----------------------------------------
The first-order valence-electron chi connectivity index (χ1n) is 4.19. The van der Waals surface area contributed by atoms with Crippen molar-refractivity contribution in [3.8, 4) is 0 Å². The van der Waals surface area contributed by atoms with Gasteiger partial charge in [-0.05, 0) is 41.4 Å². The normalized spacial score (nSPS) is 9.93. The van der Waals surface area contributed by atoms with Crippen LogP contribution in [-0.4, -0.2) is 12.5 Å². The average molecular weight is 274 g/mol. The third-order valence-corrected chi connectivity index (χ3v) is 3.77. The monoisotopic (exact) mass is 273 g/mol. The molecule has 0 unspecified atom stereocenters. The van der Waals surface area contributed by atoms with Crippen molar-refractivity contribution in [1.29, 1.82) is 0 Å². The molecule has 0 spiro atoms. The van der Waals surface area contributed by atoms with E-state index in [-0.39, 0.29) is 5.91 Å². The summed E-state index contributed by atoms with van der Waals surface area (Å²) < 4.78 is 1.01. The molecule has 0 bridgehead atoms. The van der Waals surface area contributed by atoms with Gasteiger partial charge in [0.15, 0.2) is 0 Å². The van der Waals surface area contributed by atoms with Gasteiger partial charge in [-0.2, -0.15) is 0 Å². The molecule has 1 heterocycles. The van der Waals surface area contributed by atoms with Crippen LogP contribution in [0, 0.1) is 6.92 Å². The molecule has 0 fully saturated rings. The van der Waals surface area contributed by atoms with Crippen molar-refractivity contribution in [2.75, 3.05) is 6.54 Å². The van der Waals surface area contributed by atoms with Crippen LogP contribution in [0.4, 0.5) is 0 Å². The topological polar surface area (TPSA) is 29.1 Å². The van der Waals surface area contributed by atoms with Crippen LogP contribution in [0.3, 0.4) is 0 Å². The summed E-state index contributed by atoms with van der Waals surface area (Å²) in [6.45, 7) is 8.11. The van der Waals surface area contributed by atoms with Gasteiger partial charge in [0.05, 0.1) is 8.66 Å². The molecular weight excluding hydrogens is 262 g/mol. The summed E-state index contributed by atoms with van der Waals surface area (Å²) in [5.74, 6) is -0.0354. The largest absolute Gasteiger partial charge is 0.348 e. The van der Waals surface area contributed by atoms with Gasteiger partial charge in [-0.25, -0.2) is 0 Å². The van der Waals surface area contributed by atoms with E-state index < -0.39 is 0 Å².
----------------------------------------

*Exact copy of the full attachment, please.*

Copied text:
The first-order valence-electron chi connectivity index (χ1n) is 4.19. The van der Waals surface area contributed by atoms with Crippen molar-refractivity contribution in [3.8, 4) is 0 Å². The van der Waals surface area contributed by atoms with Gasteiger partial charge in [-0.05, 0) is 41.4 Å². The normalized spacial score (nSPS) is 9.93. The van der Waals surface area contributed by atoms with Crippen LogP contribution in [-0.4, -0.2) is 12.5 Å². The average molecular weight is 274 g/mol. The third-order valence-corrected chi connectivity index (χ3v) is 3.77. The monoisotopic (exact) mass is 273 g/mol. The molecule has 0 unspecified atom stereocenters. The van der Waals surface area contributed by atoms with Crippen molar-refractivity contribution in [1.29, 1.82) is 0 Å². The molecule has 0 spiro atoms. The van der Waals surface area contributed by atoms with E-state index in [-0.39, 0.29) is 5.91 Å². The summed E-state index contributed by atoms with van der Waals surface area (Å²) < 4.78 is 1.01. The molecule has 0 bridgehead atoms. The van der Waals surface area contributed by atoms with Gasteiger partial charge in [0.15, 0.2) is 0 Å². The van der Waals surface area contributed by atoms with Gasteiger partial charge in [-0.2, -0.15) is 0 Å². The molecule has 1 heterocycles. The van der Waals surface area contributed by atoms with Crippen LogP contribution in [0, 0.1) is 6.92 Å². The molecule has 0 fully saturated rings. The van der Waals surface area contributed by atoms with Crippen molar-refractivity contribution in [2.75, 3.05) is 6.54 Å². The van der Waals surface area contributed by atoms with Crippen LogP contribution in [0.4, 0.5) is 0 Å². The topological polar surface area (TPSA) is 29.1 Å². The van der Waals surface area contributed by atoms with Crippen LogP contribution in [0.3, 0.4) is 0 Å². The summed E-state index contributed by atoms with van der Waals surface area (Å²) in [6.45, 7) is 8.11. The van der Waals surface area contributed by atoms with Gasteiger partial charge in [0.05, 0.1) is 8.66 Å². The molecular weight excluding hydrogens is 262 g/mol. The summed E-state index contributed by atoms with van der Waals surface area (Å²) in [5.74, 6) is -0.0354. The largest absolute Gasteiger partial charge is 0.348 e. The van der Waals surface area contributed by atoms with Gasteiger partial charge in [-0.25, -0.2) is 0 Å². The van der Waals surface area contributed by atoms with E-state index < -0.39 is 0 Å².